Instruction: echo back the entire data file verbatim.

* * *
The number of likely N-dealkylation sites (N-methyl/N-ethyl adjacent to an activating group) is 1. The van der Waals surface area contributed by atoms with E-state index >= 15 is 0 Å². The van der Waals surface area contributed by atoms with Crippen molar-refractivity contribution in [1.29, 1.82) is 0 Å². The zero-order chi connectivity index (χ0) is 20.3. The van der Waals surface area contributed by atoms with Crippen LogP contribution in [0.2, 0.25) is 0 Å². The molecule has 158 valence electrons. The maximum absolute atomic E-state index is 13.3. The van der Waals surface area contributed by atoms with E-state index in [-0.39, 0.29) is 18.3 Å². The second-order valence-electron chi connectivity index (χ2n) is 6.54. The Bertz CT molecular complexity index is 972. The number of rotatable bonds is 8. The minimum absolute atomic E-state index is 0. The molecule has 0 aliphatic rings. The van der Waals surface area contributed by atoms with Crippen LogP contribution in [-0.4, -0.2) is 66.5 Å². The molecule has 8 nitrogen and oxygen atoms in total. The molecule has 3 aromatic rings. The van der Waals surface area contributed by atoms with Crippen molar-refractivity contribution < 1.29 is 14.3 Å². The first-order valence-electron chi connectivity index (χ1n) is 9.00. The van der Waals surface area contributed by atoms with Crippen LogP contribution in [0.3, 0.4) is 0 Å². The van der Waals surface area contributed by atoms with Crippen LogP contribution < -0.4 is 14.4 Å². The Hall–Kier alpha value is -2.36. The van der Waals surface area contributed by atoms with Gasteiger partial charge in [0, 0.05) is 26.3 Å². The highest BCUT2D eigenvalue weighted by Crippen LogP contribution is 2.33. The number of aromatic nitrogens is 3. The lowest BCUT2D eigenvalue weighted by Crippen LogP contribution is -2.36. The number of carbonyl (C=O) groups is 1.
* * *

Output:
The number of likely N-dealkylation sites (N-methyl/N-ethyl adjacent to an activating group) is 1. The van der Waals surface area contributed by atoms with E-state index >= 15 is 0 Å². The van der Waals surface area contributed by atoms with Crippen molar-refractivity contribution in [1.29, 1.82) is 0 Å². The zero-order chi connectivity index (χ0) is 20.3. The van der Waals surface area contributed by atoms with Crippen LogP contribution in [0.2, 0.25) is 0 Å². The molecule has 158 valence electrons. The maximum absolute atomic E-state index is 13.3. The van der Waals surface area contributed by atoms with E-state index in [-0.39, 0.29) is 18.3 Å². The second-order valence-electron chi connectivity index (χ2n) is 6.54. The Bertz CT molecular complexity index is 972. The number of rotatable bonds is 8. The minimum absolute atomic E-state index is 0. The molecule has 0 aliphatic rings. The van der Waals surface area contributed by atoms with Crippen LogP contribution in [-0.4, -0.2) is 66.5 Å². The molecule has 8 nitrogen and oxygen atoms in total. The molecule has 3 aromatic rings. The van der Waals surface area contributed by atoms with Crippen molar-refractivity contribution < 1.29 is 14.3 Å². The first-order valence-electron chi connectivity index (χ1n) is 9.00. The van der Waals surface area contributed by atoms with Crippen LogP contribution in [0.3, 0.4) is 0 Å². The van der Waals surface area contributed by atoms with Crippen LogP contribution < -0.4 is 14.4 Å². The Hall–Kier alpha value is -2.36. The van der Waals surface area contributed by atoms with Gasteiger partial charge in [0, 0.05) is 26.3 Å². The highest BCUT2D eigenvalue weighted by Crippen LogP contribution is 2.33. The number of aromatic nitrogens is 3. The lowest BCUT2D eigenvalue weighted by Crippen LogP contribution is -2.36. The number of carbonyl (C=O) groups is 1.